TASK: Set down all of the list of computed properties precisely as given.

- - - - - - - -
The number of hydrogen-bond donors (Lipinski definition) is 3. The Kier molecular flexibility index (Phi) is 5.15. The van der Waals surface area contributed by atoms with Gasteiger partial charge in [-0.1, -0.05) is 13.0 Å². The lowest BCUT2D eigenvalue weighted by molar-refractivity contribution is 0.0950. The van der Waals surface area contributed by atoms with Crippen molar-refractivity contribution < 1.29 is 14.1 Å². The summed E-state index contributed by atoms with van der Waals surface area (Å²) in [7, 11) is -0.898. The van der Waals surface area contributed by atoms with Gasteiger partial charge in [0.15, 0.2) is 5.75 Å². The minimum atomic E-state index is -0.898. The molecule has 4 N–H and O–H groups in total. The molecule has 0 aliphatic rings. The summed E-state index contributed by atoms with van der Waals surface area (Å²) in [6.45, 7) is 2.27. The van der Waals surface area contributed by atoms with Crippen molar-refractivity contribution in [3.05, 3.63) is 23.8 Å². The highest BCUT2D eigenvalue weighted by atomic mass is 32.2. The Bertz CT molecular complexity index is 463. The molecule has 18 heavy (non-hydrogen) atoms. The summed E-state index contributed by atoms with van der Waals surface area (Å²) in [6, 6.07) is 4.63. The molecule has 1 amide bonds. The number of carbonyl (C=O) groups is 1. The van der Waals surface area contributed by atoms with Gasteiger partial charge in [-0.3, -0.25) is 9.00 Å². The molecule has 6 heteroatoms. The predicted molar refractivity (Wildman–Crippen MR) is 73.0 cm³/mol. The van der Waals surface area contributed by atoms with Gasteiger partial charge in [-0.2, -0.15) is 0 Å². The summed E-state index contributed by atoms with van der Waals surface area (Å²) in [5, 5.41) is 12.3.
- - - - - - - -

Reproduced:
The number of hydrogen-bond donors (Lipinski definition) is 3. The Kier molecular flexibility index (Phi) is 5.15. The van der Waals surface area contributed by atoms with Gasteiger partial charge in [-0.1, -0.05) is 13.0 Å². The lowest BCUT2D eigenvalue weighted by molar-refractivity contribution is 0.0950. The van der Waals surface area contributed by atoms with Crippen molar-refractivity contribution < 1.29 is 14.1 Å². The summed E-state index contributed by atoms with van der Waals surface area (Å²) in [7, 11) is -0.898. The van der Waals surface area contributed by atoms with Gasteiger partial charge in [0.15, 0.2) is 5.75 Å². The minimum atomic E-state index is -0.898. The molecule has 4 N–H and O–H groups in total. The molecule has 0 aliphatic rings. The summed E-state index contributed by atoms with van der Waals surface area (Å²) in [6.45, 7) is 2.27. The van der Waals surface area contributed by atoms with Crippen molar-refractivity contribution in [3.05, 3.63) is 23.8 Å². The highest BCUT2D eigenvalue weighted by atomic mass is 32.2. The Bertz CT molecular complexity index is 463. The molecule has 18 heavy (non-hydrogen) atoms. The summed E-state index contributed by atoms with van der Waals surface area (Å²) in [6, 6.07) is 4.63. The molecule has 1 amide bonds. The number of carbonyl (C=O) groups is 1. The van der Waals surface area contributed by atoms with Gasteiger partial charge in [-0.3, -0.25) is 9.00 Å². The molecule has 6 heteroatoms. The predicted molar refractivity (Wildman–Crippen MR) is 73.0 cm³/mol. The van der Waals surface area contributed by atoms with Gasteiger partial charge in [-0.2, -0.15) is 0 Å². The summed E-state index contributed by atoms with van der Waals surface area (Å²) in [5, 5.41) is 12.3.